Marriage, Family and Respect Life: Marriage Preparation

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"Married couples and families are truly a gift from God. Along with Pope Francis, we recognize that ‘families are not a problem; they are first and foremost an opportunity.’ They breathe life into the Church in so many ways – through active participation in the life of the Church and especially through the procreation and education of children.”

- Bishop Jeffrey M. Monforton (Letter of Promulgation for the Marriage Formation Policy for the Diocese of Steubenville)

 

Congratulations on your engagement!

 
Sacramental Marriage is both a gift and a true calling. In His goodness, God brings a man and a woman together to form a life-long union – a union that enriches the lives of the couple and the world around them. As the foundation of the family, marriage plays a vital role in the life of both the Church and Society itself, above all through the procreation and education of children (the greatest gift and blessing of marriage).
 
Brought together by mutual love, a man and a woman united in the Sacrament of Matrimony receive the outpouring of God’s grace inviting and enabling them to share in and manifest the Mystery of Love which is always free, total, faithful and fruitful by its very nature.
 
In order to offer couples the very best possible foundation for their marriage, the Diocese of Steubenville has set forth a revised marriage preparation process. (To read the entire text of the Diocese of Steubenville Marriage Formation Policy, click here.)
 
 

FIVE STEP PROCESS

 
Marriage preparation in the Diocese of Steubenville consists of the following five steps. (Click here for a brochure version of this information.)
 
STEP 1 - Meetings with Priest or Deacon
 
Six to twelve months prior to the anticipated wedding date, you will need to meet with the priest or deacon who will be preparing you for marriage. He will walk you through the preparation process, help you to evaluate your readiness for marriage, and offer you some tools for preparing to make this life-long commitment.
 
STEP 2 - Comprehensive Introduction to the Theology of the Body
 
We live in a culture that often upholds and promotes messages in conflict with the Gospel. This has obscured the Catholic understanding of marriage and sexuality. The Theology of the Body, created by St. John Paul II, offers a fresh and modern perspective on human sexuality, the dignity of man and woman and the sacred calling of marriage. Couples are often surprised by the very positive approach to sex offered by the Theology of the Body. For different options for completing this requirement, ask the priest or deacon preparing you for marriage or see the Resource Guide for Marriage Formation for options.

 

(A video introduction to the Theology of the Body for engaged couples will be available in the coming months. Check back for details.)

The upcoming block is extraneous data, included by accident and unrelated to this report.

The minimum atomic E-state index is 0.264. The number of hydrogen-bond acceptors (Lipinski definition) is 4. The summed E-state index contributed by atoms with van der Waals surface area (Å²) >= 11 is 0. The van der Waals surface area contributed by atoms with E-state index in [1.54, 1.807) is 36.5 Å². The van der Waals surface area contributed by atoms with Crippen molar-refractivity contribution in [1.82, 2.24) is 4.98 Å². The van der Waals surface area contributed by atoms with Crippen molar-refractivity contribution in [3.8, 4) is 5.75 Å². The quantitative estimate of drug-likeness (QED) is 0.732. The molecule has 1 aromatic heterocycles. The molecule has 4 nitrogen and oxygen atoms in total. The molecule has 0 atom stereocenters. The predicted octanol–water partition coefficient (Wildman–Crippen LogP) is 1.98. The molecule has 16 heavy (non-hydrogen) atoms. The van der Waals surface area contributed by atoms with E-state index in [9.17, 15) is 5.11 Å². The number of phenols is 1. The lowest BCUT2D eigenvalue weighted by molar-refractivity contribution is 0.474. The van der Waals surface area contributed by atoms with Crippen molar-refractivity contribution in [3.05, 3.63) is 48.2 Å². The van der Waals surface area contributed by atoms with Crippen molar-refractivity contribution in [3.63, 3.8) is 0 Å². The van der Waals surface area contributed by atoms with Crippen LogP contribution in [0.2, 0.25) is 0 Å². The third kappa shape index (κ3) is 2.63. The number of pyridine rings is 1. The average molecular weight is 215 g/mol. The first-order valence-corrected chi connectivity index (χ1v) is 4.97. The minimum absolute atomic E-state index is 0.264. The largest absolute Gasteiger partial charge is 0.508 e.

STEP 3 - Marriage Life-Skills Workshop or Retreat
 
The workshop or retreat will help you to dive deeper into your marriage preparation and offer you concrete tools to build your married-life together. Most couples complete this requirement by attending one of the regional pre-cana sessions (offered in Steubenville, St. Clairsville or Marietta), or by attending a Catholic Engaged Encounter retreat weekend. Other options may be available (with the express permission of your pastor). See the Resource Guide for Marriage Formation for additional options.
 
STEP 4 - Course in Natural Family Planning
 
Catholic teaching on sex and responsible parenthood is often greatly misunderstood. Although all couples entering into marriage need to be open to the gift of children, the Catholic Church specifically encourages couples to discern for themselves the timing and number of their children. This must always be done through morally acceptable means and with an openness to God’s calling.
 
As part of your preparation for marriage, you are required to attend a diocesan-approved course in Natural Family Planning. These courses offer scientifically-based methods of fertility awareness that are proven to be effective in postponing pregnancy. Natural Family Planning also respects God’s design for human sexuality.
 
Various methods of training are available in the diocese, although not all are available in each region. (Online courses are available as well.) Most courses require at least three classes over a period of three months. The cost of instruction is determined by each provider and varies considerably. For different options for completing this requirement, ask the priest or deacon preparing you for marriage or visit the Natural Family Planning page.